Please hop up in the horse-drawn carriage. Let’s tour Mackinac Island!

Bicycles for rent, blue bicycles for rent…

Ladies and gentlefolk, thank you for coming to Mackinac Island!

Please step up on the carriage, careful now, there you go, have a seat.

Let’s start our tour, shall we?

First, let me introduce you to the horses pulling this carriage today.

Our first horse is Fudge.  Say hello to Fudge, everyone!

Mackinac Island horses (I didn’t ask their names)

The other fella up here is Biddle, named after one of our famous island houses, say hello to Biddle.

The third horse, to the right, yep, that one, is Don Juan.  Don’t ask where some of these guys get their names.  Someone has a sense of humor, don’t they?

Oh come on, Don Juan, don’t do that during introductions!


OK, folks, glad to see you on your carriage ride around Mackinac Island.

I’ll point out the sights as we go.

(Disclaimer, OK, OK, you newbies to Lake Superior Spirit,  I am not REALLY a carriage driver on Mackinac Island.  I’m a creative blogger living in the Upper Peninsula who enjoyed a carriage ride on the island during a visit last week.  But it’s fun to pretend, isn’t it?  Don’t you love to pretend?)

Hey there Biddle, Fudge, keep a’going now…

First, some general history.

Mackinac Island lies halfway between Michigan’s Lower and Upper Peninsulas.  Yep, in Lake Huron, in the eastern end of the Straights of Mackinac.  It is about eight miles in circumference and 3.8 total square miles.  After our carriage ride, consider renting a bicycle and touring around.  You will thoroughly enjoy!

They even rent bicycles built for two.  You and your lovely partner will enjoy cycling together, yes you will, don’t hesitate!

Bicyclists wave at us!

You must rent bicycles, instead of cars, because motorized vehicles have been prohibited on the island since 1898, with the exception of snowmobiles in the winter, emergency and service vehicles.

Service vehicle

Giddyup, Biddle!  Giddyup, Fudge!  Giddyup, Don Juan!

I would like to introduce myself to you.  My name is Kathy and I am your carriage driver today.  I work with these horses every summer, no, no one else drives them, they are my horses, c’mon Biddle, don’t worry folks, these horses love to take folks ’round the island.

The population of Mackinac Island grows considerably each summer, as you know.  As many as 15,000 visitors can visit us in a single day–we appreciate all of you!   In the winter, the population of the island declines to about 492 residents.  (More than the population of Arvon Township in the western Upper Peninsula, where whence your driver hails.)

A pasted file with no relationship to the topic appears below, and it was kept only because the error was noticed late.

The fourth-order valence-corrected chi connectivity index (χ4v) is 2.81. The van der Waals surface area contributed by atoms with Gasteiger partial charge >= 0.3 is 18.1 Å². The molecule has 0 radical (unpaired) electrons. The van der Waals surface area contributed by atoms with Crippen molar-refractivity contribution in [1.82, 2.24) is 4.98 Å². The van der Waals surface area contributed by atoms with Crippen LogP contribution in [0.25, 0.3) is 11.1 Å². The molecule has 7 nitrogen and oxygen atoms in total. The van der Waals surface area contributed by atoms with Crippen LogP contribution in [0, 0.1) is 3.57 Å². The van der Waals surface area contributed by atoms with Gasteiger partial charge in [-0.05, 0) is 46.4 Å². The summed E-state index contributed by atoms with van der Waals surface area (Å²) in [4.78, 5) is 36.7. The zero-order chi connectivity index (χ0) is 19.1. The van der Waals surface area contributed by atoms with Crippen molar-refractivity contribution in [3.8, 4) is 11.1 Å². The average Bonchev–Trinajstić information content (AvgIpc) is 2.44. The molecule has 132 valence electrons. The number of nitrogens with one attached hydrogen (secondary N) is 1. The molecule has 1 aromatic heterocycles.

Bikes parked along Main Street

I’m sure you know that Mackinac Island was home to Native Americans before the European exploration in the 1700’s.  Some folks even refer to this island as Turtle Island, because a turtle holds the land above water.  OK, I know many of you may not believe you’re riding on the back of a turtle.  That’s OK.  The turtle doesn’t care if you believe. C’mon, Biddle, don’t dally!  Let’s keep a’going!

You all know the ways you can reach the isle, don’t you?  You can swim.  OK, I know many of you aren’t up for the six-mile swim.  Most of you rode a ferry or boat to reach here today. Perhaps some of you arrived by aircraft.  I know none of you appeared via snowmobile–as current 75 degree temperatures do not create the ice necessary to form an ice bridge from the mainland of Michigan.

Look at that ferry go!

How many came across on Shepler’s Ferry Service? That’s  the ferry I used to get to the island.  Lots of mainlanders from St. Ignace and Mackinac City utilize the ships daily to work in restaurants, the fort built during the Revolutionary War, the shops.  Did you enjoy your ferry ride?  Safe and efficient, wasn’t it?  Hey Fudge, c’mon, Buddy, keep a’going!

Where were we on our carriage tour?  Ah yes.  Eighty percent of the island consists of Mackinac Island State Park.  An eight-mile road covers the island’s perimeter.  That’s where you’ll go on your bicyle-built-for-two ride after we finish our carriage ride.   You’re all up for an eight mile bike ride, aren’t you?  You’ll remember this for the rest of your lives; don’t be hesitant!

View of the island from the fort

Before you leave the island, be sure to buy some Fudge.  We’re famous for our fudge.  OK, we may call you “fudgies” after you’ve left, but that’s because you buy so darn much.  We love you.  We really do.  Please buy fudge for Aunt Marge and Uncle Scott.  Don’t eat it all on the ferry before you dock at St. Ignace or Mackinac City, no.  You will get sick.  One is meant to eat fudge slowly.  Slowly.  Make your fudge last until next summer when you return to us!

Buy your fudge downtown, folks.

Shall we resume our history lesson?

Pre-historic fishing camps existed on the island.  Archeologists have discovered fishhooks, pottery and other artifacts from at least AD 900 (700 years before European exploration, mind you!)  It is a sacred place to the Anishinabe (Ojibway) natives who consider it to be the home of Gitchee Manitou, the Great Spirit.   The natives say a Great Flood washed through the region, and Mackinac appeared first above the receding waters.  They say the Great Hare created it.

(I do not know how to reconcile the Great Hare and the turtle stories.  You decide.  It’s either a turtle, a hare, or both.  Personally, I vote for both.  In my story the island is held up by the back of a turtle who has an agreement with a hare.  Do not quote me.  I am an innocent carriage driver who really has no clue.)